New DNA Fog Coats Crime Scene and Suspect with Evidence

Alejandra de la Fuente — June 26, 2013 @ 1:45 PM — Comments (0)

In recent years, criminal investigations have increasingly begun to use DNA as evidence in criminal proceedings due to its reliability and accuracy as compared to other forensic methods. Now, a few different companies are making devices that use DNA as a sort of invisible bar code to tag people. The devices allow bank and police officers to spray or splat perpetrators with millions of copies of a colorless DNA tag at the scene of the crime while they are committing the crime.

The DNA tags are made with entirely artificial sequences, so that every tagging device may have a difference sequence. The genetic material is difficult to wash off completely and lasts about two weeks.

The new technology would allow police to accurately identify suspects in crimes such as bank robberies or other thefts. It could also help to reduce police’s reliance on eyewitness identifications, which studies have shown are often inaccurate not only due to preparation and administration of lineups but also plain and simple human error.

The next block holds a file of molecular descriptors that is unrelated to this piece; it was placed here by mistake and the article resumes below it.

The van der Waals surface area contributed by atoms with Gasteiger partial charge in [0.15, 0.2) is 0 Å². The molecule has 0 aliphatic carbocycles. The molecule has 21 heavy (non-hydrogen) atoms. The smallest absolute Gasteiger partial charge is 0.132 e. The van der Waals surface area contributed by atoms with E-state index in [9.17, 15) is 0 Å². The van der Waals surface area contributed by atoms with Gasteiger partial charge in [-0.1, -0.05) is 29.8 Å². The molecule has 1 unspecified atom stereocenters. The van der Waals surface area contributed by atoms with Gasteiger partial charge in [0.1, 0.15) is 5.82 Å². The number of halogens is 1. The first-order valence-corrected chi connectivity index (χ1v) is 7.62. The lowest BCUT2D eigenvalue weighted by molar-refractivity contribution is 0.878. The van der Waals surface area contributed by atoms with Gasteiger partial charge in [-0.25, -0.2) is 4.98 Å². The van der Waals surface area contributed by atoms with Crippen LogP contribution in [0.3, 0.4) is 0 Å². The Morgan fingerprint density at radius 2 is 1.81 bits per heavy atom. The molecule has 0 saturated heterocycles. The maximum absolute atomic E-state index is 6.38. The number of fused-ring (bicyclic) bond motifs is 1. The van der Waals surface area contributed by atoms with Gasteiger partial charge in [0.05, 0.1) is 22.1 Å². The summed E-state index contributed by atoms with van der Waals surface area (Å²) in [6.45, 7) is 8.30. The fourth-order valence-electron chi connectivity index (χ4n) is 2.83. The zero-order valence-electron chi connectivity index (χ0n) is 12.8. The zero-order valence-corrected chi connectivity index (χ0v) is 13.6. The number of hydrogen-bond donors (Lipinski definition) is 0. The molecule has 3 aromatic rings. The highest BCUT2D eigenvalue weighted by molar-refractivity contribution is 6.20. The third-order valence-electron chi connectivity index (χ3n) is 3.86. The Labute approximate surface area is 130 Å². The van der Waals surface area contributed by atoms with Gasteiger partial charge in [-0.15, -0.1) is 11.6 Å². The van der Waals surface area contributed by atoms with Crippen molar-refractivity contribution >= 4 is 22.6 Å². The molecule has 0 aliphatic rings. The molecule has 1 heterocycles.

This seems like new and interesting technology.  While it appears, on its face, to perpetuate more reliable criminal justice outcomes, does it have the potential to ensnare innocent individuals who are innocently at the scene of a bank robbery, for example, but accidentally come into contact with this genetic fog?

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